Need-blind admission has historically been interpreted to encompass two different, though related, propositions. One is admission decisions made without consideration of a student’s financial need. The other is meeting full financial need for any admitted student. The ethical dilemma occurs when it is not possible to do both. Should a college or university admit the student and provide insufficient financial aid, or should the institution not admit the student because it can’t meet full need?
As with most ethical dilemmas, there is room for disagreement. President Roth of Wesleyan argues that the university’s obligation to make sure that the students it admits have the best chance of succeeding outweighs admitting students without regard to need. I understand that view, but believe that the term “need-blind admission” makes it clear that the ethical imperative has to do with admission.
The social contract that exists between colleges and applicants is that admissions offices will render a decision based on the applicant’s qualifications. (I recognize that view may seem anachronistic or even naive in an age where crafting a class is the operating principle in selective admission, but I prefer to think of it as idealistic.) The essence of need-blind admission is the principle that admission should not be tied to ability to pay, not that meeting financial need must be tied to admission.
Within ethics there is a distinction between acts that are obligatory and acts that are supererogatory (virtuous or praiseworthy). Those in the first category are moral duties, whereas those in the second go beyond the call of duty. In the college admissions process applicants have a right to expect an admissions decision based on merit, and colleges have a corresponding obligation. Applicants don’t have a right to expect that colleges will pay their way (although we have traditionally sent the message that financial aid is an entitlement). It is virtuous for the college to provide financial aid, but hardly obligatory, especially if institutional funds are limited.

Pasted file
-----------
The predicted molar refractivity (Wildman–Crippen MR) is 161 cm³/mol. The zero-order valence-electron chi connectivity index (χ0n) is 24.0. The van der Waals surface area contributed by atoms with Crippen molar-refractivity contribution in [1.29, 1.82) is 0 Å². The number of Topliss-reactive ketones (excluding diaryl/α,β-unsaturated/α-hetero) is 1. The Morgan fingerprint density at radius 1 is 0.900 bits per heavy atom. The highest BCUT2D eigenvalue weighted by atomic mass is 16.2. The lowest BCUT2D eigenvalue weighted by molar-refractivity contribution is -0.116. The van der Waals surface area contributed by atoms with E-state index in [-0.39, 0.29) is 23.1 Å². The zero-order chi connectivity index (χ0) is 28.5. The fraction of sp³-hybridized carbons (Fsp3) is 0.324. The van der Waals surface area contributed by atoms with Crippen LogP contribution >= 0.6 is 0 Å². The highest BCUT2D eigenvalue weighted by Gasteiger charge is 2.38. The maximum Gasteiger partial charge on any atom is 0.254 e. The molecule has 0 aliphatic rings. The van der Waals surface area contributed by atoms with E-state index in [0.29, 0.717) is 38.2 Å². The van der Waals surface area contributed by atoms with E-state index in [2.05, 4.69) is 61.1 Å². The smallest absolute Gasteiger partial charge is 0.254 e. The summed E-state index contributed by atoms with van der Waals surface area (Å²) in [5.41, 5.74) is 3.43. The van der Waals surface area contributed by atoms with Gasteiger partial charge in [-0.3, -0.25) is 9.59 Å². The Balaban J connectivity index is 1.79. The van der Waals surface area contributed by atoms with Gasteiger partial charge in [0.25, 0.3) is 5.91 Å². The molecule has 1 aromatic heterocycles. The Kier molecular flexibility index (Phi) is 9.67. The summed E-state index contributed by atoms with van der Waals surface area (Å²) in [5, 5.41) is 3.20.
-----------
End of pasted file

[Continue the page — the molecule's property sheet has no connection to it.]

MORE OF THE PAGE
Of course offering a student admission without corresponding aid presents its own problems. Higher education continues to be the path to the American Dream, and access to education without funding is access in name only. I am disturbed by reports of institutions admitting students with an Expected Family Contribution of $0 and gapping those students $20,000-30,000 in financial aid packaging. I’m also not ready to conclude that being need-aware is always wrong. Higher education is at least partly (but not only) a business, and in tough economic times factoring in ability to pay is as defensible as other kinds of preference.
What is not defensible is denying admission to a qualified student only because they need aid. That’s paternalism at best, making a choice for the student because you know what’s best for them, and self-serving at worst, a way to protect yield.